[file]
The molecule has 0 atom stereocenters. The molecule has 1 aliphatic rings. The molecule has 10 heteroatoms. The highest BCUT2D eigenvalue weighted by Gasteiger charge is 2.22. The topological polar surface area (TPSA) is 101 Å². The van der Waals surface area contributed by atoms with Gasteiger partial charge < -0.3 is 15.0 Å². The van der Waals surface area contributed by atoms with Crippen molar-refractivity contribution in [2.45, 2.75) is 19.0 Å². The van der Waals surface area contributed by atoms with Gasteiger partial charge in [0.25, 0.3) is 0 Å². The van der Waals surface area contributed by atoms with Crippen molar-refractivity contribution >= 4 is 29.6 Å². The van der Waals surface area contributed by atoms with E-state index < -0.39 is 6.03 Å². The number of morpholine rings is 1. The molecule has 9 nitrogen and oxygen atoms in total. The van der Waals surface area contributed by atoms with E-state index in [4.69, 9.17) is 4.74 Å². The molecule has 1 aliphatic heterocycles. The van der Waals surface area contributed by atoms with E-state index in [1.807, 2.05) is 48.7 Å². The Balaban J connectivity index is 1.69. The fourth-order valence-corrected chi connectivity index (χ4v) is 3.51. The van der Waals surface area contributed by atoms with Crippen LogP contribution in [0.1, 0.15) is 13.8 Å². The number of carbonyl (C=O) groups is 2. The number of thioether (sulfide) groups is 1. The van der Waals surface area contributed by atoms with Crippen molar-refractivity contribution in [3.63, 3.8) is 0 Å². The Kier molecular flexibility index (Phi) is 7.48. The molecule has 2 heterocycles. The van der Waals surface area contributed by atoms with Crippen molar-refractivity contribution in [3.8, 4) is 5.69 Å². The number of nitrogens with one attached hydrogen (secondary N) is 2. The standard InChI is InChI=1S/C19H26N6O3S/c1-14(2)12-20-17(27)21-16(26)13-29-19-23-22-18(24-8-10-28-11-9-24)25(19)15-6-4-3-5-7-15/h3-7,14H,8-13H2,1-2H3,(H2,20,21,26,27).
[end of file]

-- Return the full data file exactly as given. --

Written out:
The molecule has 0 atom stereocenters. The molecule has 1 aliphatic rings. The molecule has 10 heteroatoms. The highest BCUT2D eigenvalue weighted by Gasteiger charge is 2.22. The topological polar surface area (TPSA) is 101 Å². The van der Waals surface area contributed by atoms with Gasteiger partial charge < -0.3 is 15.0 Å². The van der Waals surface area contributed by atoms with Crippen molar-refractivity contribution in [2.45, 2.75) is 19.0 Å². The van der Waals surface area contributed by atoms with Gasteiger partial charge in [0.25, 0.3) is 0 Å². The van der Waals surface area contributed by atoms with Crippen molar-refractivity contribution >= 4 is 29.6 Å². The van der Waals surface area contributed by atoms with E-state index < -0.39 is 6.03 Å². The number of morpholine rings is 1. The molecule has 9 nitrogen and oxygen atoms in total. The van der Waals surface area contributed by atoms with E-state index in [4.69, 9.17) is 4.74 Å². The molecule has 1 aliphatic heterocycles. The van der Waals surface area contributed by atoms with E-state index in [1.807, 2.05) is 48.7 Å². The Balaban J connectivity index is 1.69. The fourth-order valence-corrected chi connectivity index (χ4v) is 3.51. The van der Waals surface area contributed by atoms with Crippen LogP contribution in [0.1, 0.15) is 13.8 Å². The number of carbonyl (C=O) groups is 2. The number of thioether (sulfide) groups is 1. The van der Waals surface area contributed by atoms with Crippen molar-refractivity contribution in [3.63, 3.8) is 0 Å². The Kier molecular flexibility index (Phi) is 7.48. The molecule has 2 heterocycles. The van der Waals surface area contributed by atoms with Crippen molar-refractivity contribution in [3.8, 4) is 5.69 Å². The number of nitrogens with one attached hydrogen (secondary N) is 2. The standard InChI is InChI=1S/C19H26N6O3S/c1-14(2)12-20-17(27)21-16(26)13-29-19-23-22-18(24-8-10-28-11-9-24)25(19)15-6-4-3-5-7-15/h3-7,14H,8-13H2,1-2H3,(H2,20,21,26,27).